Bassist Victor Wooten, saxophonist Bob Franceschini, and drummer Dennis Chambers slam together a new 21st-century fusion sound on Trypnotyx, their new jazz-funk-fusion album. After launching their magic bus with a backwards glance at 20th-century psychedelia, they take us on a head-spinning journey that fans of Primus and Tool should dig just as deeply as those who fondly remember the sunny heyday of Weather Report.
As expected on a Wooten project, the album seethes with virtuosity. But every track also drips with fun, sometimes the in-your-face kind, elsewhere a little more subtle. No matter how busy the arrangements get, there’s always a twinkle in the eye of the storm, whether it’s the gypsy-style theme of “Liz & Opie,” the airy funk of “Cruising Altitude,” the joyous high-speed “Funky D,” or the slinky blues of “The 13th Floor” with its sneaky oscillation between swing and funk.
It’s easy to forget that nobody’s comping the changes on a guitar or keyboard. The trio creates its landscapes – somehow both impressionistic and intricately detailed – with bass, drums, horns, and some soulful guest vocals from Varijashree Venugopal and Michael Winslow.
Most captivating on many tracks are the beats, which focus more on deceptive polyrhythms than on unusual time signatures. The trippy little slow section in “A Soul Full of Ballad” (playfulness extending to the song titles), the off-kilter rhythm of the flute theme against the straight 6/4 beat of “Cupid,” and the soft-footed middle-eight in the title track are just a few examples of the rhythmic invention that defines these original compositions.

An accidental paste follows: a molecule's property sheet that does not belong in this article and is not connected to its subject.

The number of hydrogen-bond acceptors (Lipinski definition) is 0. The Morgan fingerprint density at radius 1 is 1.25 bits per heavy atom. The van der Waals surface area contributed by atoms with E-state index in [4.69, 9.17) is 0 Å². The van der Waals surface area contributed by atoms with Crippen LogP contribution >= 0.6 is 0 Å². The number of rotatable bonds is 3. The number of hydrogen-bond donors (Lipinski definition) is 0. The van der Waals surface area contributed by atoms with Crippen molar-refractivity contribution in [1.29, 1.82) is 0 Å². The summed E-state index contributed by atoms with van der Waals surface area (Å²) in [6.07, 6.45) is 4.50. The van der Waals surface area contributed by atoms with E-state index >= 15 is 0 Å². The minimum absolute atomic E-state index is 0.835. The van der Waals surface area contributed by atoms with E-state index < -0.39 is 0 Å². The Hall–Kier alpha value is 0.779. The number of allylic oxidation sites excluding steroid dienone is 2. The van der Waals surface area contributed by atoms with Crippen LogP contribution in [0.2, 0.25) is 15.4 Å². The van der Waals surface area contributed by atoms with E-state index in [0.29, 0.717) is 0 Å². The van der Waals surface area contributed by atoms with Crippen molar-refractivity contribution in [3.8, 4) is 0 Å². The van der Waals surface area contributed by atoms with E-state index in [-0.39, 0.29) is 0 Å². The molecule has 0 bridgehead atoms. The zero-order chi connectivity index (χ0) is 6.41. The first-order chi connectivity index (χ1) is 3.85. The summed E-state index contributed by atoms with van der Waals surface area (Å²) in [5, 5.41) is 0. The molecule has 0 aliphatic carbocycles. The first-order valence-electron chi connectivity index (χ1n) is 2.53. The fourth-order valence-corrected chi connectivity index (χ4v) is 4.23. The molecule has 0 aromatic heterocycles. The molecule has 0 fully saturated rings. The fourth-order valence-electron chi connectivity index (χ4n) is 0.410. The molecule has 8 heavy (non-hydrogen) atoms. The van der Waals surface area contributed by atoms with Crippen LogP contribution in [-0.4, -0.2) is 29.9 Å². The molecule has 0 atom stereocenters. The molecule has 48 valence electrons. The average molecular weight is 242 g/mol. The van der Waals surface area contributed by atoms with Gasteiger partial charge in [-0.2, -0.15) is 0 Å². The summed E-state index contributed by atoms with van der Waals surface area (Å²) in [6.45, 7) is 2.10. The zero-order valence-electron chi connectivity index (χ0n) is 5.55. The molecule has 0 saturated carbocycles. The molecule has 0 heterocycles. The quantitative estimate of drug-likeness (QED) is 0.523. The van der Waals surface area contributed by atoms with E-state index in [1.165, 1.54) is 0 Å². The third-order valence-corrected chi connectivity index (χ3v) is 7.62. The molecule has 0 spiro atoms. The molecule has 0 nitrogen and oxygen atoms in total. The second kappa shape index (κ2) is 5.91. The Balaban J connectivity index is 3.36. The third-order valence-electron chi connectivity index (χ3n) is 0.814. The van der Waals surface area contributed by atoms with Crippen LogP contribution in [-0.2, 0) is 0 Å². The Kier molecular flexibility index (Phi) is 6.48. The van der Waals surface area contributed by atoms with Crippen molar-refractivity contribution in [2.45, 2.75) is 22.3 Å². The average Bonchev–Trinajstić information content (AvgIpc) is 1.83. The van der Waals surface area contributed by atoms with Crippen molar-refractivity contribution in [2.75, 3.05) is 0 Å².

Unexpected sounds and textures also light the way: Witness the sudden intrusion of a bowed solo in the mostly straightforward “A Soul Full of Ballad,” or Franceschini’s explorations on digital-age instruments (E.W.I., Roland Aerophone). The sax player also contributes nicely melodic flute lines in “Caught in the Act.”
The pervasive sense of fun crescendos in the showoffy but good-natured “One Hand.” But listen to Chambers’s subtle touches on the drum kit, like his alternating accents in the tag of the same song, and you’re reminded once again of the attention to detail that knits the good times into art.
“Is anyone working on a bomb that makes people love each other?” ask children’s voices in “Final Approach” as the journey draws to a close. Yes, and constantly: As Venugopal’s twirling vocals and Franceschini’s dancing flute demonstrate in “Cupid,” “It’s called music, and it can save the world.” A nice thought, idealistic, but sometimes, if you open your ears and your mind, possible to believe. The supreme talent and skill drenching this album from start to finish attest to, if nothing else, the heights of artistic accomplishment humans with all their flaws can reach. The disc is a joy from beginning to end. It’s available at Amazon.com.